Mixing Ardex is very similar to mixing milk paint.  It comes in a powder form and mixes easily with water.  (1 part Ardex to 1/2 part water)  To prep, we first sanded the countertop to rough it up a bit for best adhesion.  Then we carefully and quickly applied one thin coat right over the formica using a trowel.  It was much like icing a cake.  Ardex dries very quickly and turns to a clay like consistency.

Rustic Industrial Wood & Concrete Kitchen - applying Ardex Feather Finish

Twenty four hours later, it was dry and ready to be sanded down to a smooth finish.  I used 60 grit sandpaper and then 150.

applying Ardex Feather Finish to laminate kitchen counters

After vacuuming up the dust, I applied another slightly thicker coat. And then repeated the above steps again the following day to make for a third coat.  As you can see, we did not remove the sink.  We simply took the Ardex right up to the edge.

applying Ardex Feather Finish to laminate kitchen counters

On the third and final coat, I was more deliberate in my application and trowel marks as I realized these would be seen on the finished surface.

From laminate kitchen counters to concrete on a budget

The process went pretty quickly.  Actual application only took about 30 minutes each time as we didn’t have much counter space to cover.

Rustic Industrial Kitchen

The final step was sealing the concrete finish.  As I mentioned, we chose hemp oil since it is all natural and food safe. I simply brushed on the hemp oil.  This will need to be applied annually as will most sealers on a porous counter.  I am also considering applying a coat of furniture wax for a little luster.

Using hemp oil has a sealer on concrete counters

It soaked into the surface right before our eyes and we continued on with the next coat.

Using hemp oil has a sealer on concrete counters

Overall I love the final finish.  It has a natural rustic feel vs. the fake plastic look we had previously.  I am not convinced that it has the look of a poured concrete counter but I am happy with this low-budget transformation.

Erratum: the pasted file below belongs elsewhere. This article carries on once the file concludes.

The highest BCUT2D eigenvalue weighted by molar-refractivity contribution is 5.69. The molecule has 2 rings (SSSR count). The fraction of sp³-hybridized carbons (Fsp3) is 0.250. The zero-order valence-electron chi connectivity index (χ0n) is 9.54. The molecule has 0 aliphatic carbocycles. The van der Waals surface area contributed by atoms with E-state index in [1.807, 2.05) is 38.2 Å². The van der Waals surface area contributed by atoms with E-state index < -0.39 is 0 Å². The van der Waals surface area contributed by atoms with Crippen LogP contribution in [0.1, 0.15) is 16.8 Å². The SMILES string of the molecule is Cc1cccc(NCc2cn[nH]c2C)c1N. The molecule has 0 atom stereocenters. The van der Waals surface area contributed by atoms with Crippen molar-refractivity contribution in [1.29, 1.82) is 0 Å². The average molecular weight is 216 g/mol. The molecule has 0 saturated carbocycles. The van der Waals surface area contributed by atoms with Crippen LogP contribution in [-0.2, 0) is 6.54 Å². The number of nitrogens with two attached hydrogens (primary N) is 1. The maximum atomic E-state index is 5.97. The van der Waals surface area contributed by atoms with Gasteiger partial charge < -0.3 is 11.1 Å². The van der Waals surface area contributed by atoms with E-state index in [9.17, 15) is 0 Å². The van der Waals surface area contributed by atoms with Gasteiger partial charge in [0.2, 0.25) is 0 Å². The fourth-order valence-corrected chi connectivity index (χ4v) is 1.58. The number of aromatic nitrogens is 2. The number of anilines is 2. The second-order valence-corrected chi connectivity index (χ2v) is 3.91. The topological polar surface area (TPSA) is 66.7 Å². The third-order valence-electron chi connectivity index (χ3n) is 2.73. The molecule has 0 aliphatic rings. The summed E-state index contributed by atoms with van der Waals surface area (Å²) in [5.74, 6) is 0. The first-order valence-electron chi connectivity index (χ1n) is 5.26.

Rustic Industrial Kitchen - wood backsplash & Ardex concrete counters

Here’s where this space started and where it has progressed over the past few years.  You can review the transformation starting with painting laminate cabinets, installing a wood backsplash, adding hardware and now resurfacing the counters…

From 80's Laminate to Rustic Kitchen

Next up, the floors!  Then maybe a fancy range hood?

Rustic Industrial Kitchen - wood backsplash & Ardex concrete counters

 

 

chenille love

Can we reflect for a moment on my love for chenille?

vintage chenille rug in cottage bathroom

My vintage home decor tastes are constantly changing from nautical to industrial to cottage and back again but through all styles, chenille remains constant.  Why?  I don’t know.  It’s just a little dose of granny whimsy usually in the form of a blanket.

chenille blanket in coastal bedroom

When I found this yellow chenille rug a few weeks back, I knew it would be right at home in the cottage-style bathroom we finished last winter.

upcycled cottage bathroom

It is thin and worn and some of the frayed edges are long gone but I love it just the same.  Sigh.

vintage chenille rug & milk paint stool

And that stool?  That was a quick little milk paint makeover.  The worn finish on the top matches the vanity almost perfectly.  Happy accident!

ironstone & shutter gray milk paint stool #mmsmp

It is simply constructed of plywood.

#mmsmp ironstone & shutter gray milk paint stool-4310

The first coat of paint was done in lucketts green on the top and base.

chenille rug & milk paint stool

Then the wax puck made an appearance again between layers of paint…

wax pucks

The top was painted with some leftover ironstone and the base with leftover shutter gray.  A little bit of furniture wax and the stool was finished!

vintage cottage bathroom

A couple of winners!  Am I alone in my adoration of vintage chenille?

 

 

 

 

 

 

summer breeze & dried lavender

Summer breeze makes me feel fine!

This morning was one of those fantastic summer mornings that left me in a really fabulous mood.  I woke up to a chilly summer breeze blowing in from the sea.  The sun seemed a little late to peak.  Just a subtle amount of light streamed in past the drapes.